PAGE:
While I think this is important, there’s another subject which I think is just as central to recovery. Ending the stigma we put on ourselves.

Sometimes our mental health can make it difficult for us to keep up with others in our lives: we may be unable to work full time, go into public places alone, or may even be unable to take care of ourselves at times. There is always potential for us to blame ourselves for this, to think that we’re useless. For us to believe that our mental illness defines us, and that we’re nothing more than our broken brains.

This isn’t true.

If someone had a broken leg, would you blame them for being unable to go jogging?

If someone had Asthma, would you think it was their own fault if they had an Asthma attack?

If someone else had a mental illness which prevented them from doing these things would you blame them? Would you think they were utterly useless?

Probably not, I certainly wouldn’t.


I have an illness which can sometimes affect my ability to do things which many people would find easy to do. It’s called Borderline Personality Disorder, but there’s nothing wrong with my personality. When I love, I love hard. I feel a huge amount of empathy for other people which means that I’m always willing to help those in need. I put my all into everything I do and work hard, resulting in the best possible standards in every project I take part in. Sometimes I’m a bit too impulsive and do silly things, but that can be fun – it’s good to be a little out of control sometimes.

Basically what I’m saying is that my mental health does not define me. Sure, it’s a part of me and I have to fight it every day, but it’s taught me some important things about myself too. I’m not useless because my mental illness makes things harder for me – and neither are you! Cut yourself some slack.



This is the last episode of the Underground series, if you need to catch up before reading click here.

My husband and I used to love watching the sun rise. It may sound strange to some people, but we’d get up at the crack of dawn and sit outside with a coffee watching the sun creep above the horizon. It was our moment. A moment where we could be alone together, enjoying a mutual love of our beautiful world. This sunrise was different. Rather than the usual pink-to-orange transition that we were accustomed to, this sun was moving from purple to blue. So by the time I reached my husband’s office, the sky was lit by an eerie turquoise glow.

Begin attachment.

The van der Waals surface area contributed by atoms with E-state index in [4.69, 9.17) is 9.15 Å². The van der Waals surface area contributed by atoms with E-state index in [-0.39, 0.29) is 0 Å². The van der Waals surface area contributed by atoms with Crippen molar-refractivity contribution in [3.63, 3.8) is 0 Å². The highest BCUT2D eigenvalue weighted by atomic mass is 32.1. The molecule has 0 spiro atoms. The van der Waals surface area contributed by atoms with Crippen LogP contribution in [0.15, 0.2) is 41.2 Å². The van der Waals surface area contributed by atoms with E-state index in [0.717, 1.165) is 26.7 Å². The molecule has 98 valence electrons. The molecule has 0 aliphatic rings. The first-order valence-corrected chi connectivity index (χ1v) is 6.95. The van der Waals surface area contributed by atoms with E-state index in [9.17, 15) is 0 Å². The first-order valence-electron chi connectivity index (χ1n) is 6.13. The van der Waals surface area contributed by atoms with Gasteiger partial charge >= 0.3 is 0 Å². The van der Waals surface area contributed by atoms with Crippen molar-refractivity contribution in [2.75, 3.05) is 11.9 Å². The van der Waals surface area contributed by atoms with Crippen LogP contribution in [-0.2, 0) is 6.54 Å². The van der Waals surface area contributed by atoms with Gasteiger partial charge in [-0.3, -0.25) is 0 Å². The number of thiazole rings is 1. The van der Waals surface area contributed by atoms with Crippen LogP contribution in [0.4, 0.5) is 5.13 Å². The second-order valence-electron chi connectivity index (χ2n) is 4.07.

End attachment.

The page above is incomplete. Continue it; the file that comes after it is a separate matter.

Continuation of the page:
I still hadn’t seen anyone, alive or dead. The world had become a wasteland, a dead expanse floating aimlessly in the galaxy. Probably still following the same orbit, unaware of the death it held.I’d traced the words on the knife sixty-three times, and could easily pinpoint the location of any of the letters, by the time I reached the office. I traced it one last time before approaching the building.

The glass was shattered, a constellation of crystals branching out onto what had been a flawless pane. Inside, a desk had toppled over, yanking wires from their sockets into a maze of veins and arteries, broken on the ground. I pushed open the door and walked into the deserted lobby. A half empty mug of coffee sat on the desk in Reception, ice cold, but not mouldy. It was as if someone had left it there only minutes ago. I shivered and traced the letters on my knife.

The floor was coated in a thick layer of slightly translucent dust. Green I thought, although it may have been the reflection from our distorted sunlight. My feet absorbed the dust, leaving little puddles of cleanliness in my footsteps. I followed the corridor I knew would lead me to my husband’s office, despite a heaviness in my heart which dragged down my every step and told me he wouldn’t be here. His office was empty. Part of the ceiling had crumbled onto the black plastic desk he’d bought to mimic glass. The computer had missed the blow by inches, but the water bottle he always kept to its left had not. Water sat stagnant on the table, not stopping short of the electronics which had fried long ago.